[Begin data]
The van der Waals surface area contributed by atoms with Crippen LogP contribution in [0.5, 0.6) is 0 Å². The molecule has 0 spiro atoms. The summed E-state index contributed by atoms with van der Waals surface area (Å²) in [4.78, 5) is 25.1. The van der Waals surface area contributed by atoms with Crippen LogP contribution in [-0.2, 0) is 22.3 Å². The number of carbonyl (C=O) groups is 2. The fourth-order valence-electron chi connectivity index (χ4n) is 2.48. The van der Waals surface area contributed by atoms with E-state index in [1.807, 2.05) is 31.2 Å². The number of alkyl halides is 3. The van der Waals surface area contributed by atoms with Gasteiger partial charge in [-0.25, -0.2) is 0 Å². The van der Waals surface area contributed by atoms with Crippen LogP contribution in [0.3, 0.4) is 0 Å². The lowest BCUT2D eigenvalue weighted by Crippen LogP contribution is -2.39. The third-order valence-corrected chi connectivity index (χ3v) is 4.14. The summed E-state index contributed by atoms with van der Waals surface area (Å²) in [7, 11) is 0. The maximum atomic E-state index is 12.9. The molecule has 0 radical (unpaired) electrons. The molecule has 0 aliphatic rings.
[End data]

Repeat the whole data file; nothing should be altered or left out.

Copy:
The van der Waals surface area contributed by atoms with Crippen LogP contribution in [0.5, 0.6) is 0 Å². The molecule has 0 spiro atoms. The summed E-state index contributed by atoms with van der Waals surface area (Å²) in [4.78, 5) is 25.1. The van der Waals surface area contributed by atoms with Crippen LogP contribution in [-0.2, 0) is 22.3 Å². The number of carbonyl (C=O) groups is 2. The fourth-order valence-electron chi connectivity index (χ4n) is 2.48. The van der Waals surface area contributed by atoms with E-state index in [1.807, 2.05) is 31.2 Å². The number of alkyl halides is 3. The van der Waals surface area contributed by atoms with Gasteiger partial charge in [-0.25, -0.2) is 0 Å². The van der Waals surface area contributed by atoms with Crippen LogP contribution in [0.3, 0.4) is 0 Å². The lowest BCUT2D eigenvalue weighted by Crippen LogP contribution is -2.39. The third-order valence-corrected chi connectivity index (χ3v) is 4.14. The summed E-state index contributed by atoms with van der Waals surface area (Å²) in [7, 11) is 0. The maximum atomic E-state index is 12.9. The molecule has 0 radical (unpaired) electrons. The molecule has 0 aliphatic rings.